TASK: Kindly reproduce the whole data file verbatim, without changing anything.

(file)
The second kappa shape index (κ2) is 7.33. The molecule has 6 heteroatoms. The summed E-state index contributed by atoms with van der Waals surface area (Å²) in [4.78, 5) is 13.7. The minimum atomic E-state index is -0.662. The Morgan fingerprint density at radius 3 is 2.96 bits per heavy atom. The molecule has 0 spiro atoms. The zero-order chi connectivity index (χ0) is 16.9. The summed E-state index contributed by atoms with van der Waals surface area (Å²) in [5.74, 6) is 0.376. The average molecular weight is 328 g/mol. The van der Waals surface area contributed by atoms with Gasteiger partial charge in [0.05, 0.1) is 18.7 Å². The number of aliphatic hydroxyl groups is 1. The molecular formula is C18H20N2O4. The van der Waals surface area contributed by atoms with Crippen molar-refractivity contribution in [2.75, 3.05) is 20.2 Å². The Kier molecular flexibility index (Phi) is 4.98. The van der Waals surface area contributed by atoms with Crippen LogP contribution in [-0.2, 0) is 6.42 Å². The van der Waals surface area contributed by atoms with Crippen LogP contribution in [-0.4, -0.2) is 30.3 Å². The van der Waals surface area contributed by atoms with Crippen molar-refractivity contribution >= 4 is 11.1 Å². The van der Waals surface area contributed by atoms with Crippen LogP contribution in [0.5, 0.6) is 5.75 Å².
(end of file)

The second kappa shape index (κ2) is 7.33. The molecule has 6 heteroatoms. The summed E-state index contributed by atoms with van der Waals surface area (Å²) in [4.78, 5) is 13.7. The minimum atomic E-state index is -0.662. The Morgan fingerprint density at radius 3 is 2.96 bits per heavy atom. The molecule has 0 spiro atoms. The zero-order chi connectivity index (χ0) is 16.9. The summed E-state index contributed by atoms with van der Waals surface area (Å²) in [5.74, 6) is 0.376. The average molecular weight is 328 g/mol. The van der Waals surface area contributed by atoms with Gasteiger partial charge in [0.05, 0.1) is 18.7 Å². The number of aliphatic hydroxyl groups is 1. The molecular formula is C18H20N2O4. The van der Waals surface area contributed by atoms with Crippen molar-refractivity contribution in [2.75, 3.05) is 20.2 Å². The Kier molecular flexibility index (Phi) is 4.98. The van der Waals surface area contributed by atoms with Crippen LogP contribution in [-0.2, 0) is 6.42 Å². The van der Waals surface area contributed by atoms with Crippen LogP contribution in [-0.4, -0.2) is 30.3 Å². The van der Waals surface area contributed by atoms with Crippen molar-refractivity contribution >= 4 is 11.1 Å². The van der Waals surface area contributed by atoms with Crippen LogP contribution in [0.5, 0.6) is 5.75 Å².